Under the local emergency order, the SFMTA has the authority to implement projects considered essential to its response to the pandemic on a temporary basis without going through the laborious environmental review and public hearing process.

Examples where the agency has flexed this power include Slow Streets, transit-only lanes, bike lanes and changes to curb classifications to make room for testing sites and food pantries.

Though the coalition calls the launch process a failure, and claims “the only assessment made was a brief environmental assessment that rushed urgently having not been prioritized,” the SFMTA has repeatedly reminded the public that not only is it constantly reassessing the impact of the 30 Stockton, it also cannot make it permanent without all the normal review of any other project.

SFMTA also said the contract with the Presidio Trust provides for “caveats should circumstances change,” and gives the transit agency the power to make nimble adjustments based on community feedback.

Neighbors also allege Muni is compromising the safety of residents and riders by running on streets previously identified by The City as vulnerable to erosion after the 1989 Loma Prieta earthquake and therefore subject to weight restrictions.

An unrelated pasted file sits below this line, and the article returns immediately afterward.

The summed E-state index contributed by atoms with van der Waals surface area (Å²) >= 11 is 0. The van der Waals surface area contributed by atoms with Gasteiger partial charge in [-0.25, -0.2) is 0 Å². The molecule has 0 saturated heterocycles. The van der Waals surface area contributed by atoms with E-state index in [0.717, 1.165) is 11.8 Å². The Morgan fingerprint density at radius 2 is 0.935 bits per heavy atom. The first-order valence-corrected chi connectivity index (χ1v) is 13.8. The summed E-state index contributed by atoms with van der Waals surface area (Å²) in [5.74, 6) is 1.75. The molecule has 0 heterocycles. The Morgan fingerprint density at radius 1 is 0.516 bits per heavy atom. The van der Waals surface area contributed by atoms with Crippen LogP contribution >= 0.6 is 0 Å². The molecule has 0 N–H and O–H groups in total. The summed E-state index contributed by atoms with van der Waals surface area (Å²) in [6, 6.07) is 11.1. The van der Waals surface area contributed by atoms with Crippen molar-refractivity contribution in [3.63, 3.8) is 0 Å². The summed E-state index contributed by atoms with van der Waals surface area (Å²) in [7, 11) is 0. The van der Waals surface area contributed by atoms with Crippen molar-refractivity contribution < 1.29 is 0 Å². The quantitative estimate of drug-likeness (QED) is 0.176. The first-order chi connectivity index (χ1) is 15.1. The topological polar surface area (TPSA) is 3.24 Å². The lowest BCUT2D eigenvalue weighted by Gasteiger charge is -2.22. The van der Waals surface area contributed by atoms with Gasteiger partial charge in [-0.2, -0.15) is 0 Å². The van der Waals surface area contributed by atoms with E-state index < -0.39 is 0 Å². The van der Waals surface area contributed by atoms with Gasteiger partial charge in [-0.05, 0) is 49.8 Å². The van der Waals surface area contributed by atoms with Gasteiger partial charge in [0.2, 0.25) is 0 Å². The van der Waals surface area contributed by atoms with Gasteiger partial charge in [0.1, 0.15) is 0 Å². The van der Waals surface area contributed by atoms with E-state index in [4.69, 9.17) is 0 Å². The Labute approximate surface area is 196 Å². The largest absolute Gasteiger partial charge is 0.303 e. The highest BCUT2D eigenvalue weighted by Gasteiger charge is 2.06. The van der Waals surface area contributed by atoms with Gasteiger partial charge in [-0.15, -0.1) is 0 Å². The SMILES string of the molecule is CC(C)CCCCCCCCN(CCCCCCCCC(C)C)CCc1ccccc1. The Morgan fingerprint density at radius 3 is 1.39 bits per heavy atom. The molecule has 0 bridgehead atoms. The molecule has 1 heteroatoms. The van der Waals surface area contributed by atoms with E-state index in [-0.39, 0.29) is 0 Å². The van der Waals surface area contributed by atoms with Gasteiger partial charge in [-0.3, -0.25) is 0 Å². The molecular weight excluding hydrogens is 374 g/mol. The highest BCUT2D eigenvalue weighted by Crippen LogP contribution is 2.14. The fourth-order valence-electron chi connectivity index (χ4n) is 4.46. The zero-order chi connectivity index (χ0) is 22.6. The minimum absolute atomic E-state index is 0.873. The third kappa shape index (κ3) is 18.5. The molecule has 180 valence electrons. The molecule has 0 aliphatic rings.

Those constraints don’t apply to Muni vehicles, per San Francisco’s transportation code, a loophole that befuddles Mills and his compatriots.

“They’re upsetting the soil, whether it’s now or after the next earthquake,” he said. “We’re fragile.”

Though the four-page letter is rife with frustration, its authors included suggestions for a “mutually agreeable solution”: Make the terminus Marina Middle School on Chestnut and Fillmore and nix the extension altogether.

“This would both satisfy SFMTA’s goals and alleviate our misgivings,” the letter says.

Taking this approach would negate the need to remove a single parking spot, provide access for riders to the Moscone Rec Center Green space and take advantage of existing infrastructure.

SFMTA told the Examiner it had “considered this concept” but decided against it, highlighting the more than 500 riders per day that remained on the outbound bus past this point pre-pandemic that, under this proposal, would have to walk to their destinations or wait up to 15 minutes before continuing.

Mills said neighbors hope to hear back from SFMTA by Monday before determining their next move.

cgraf@sfexaminer.com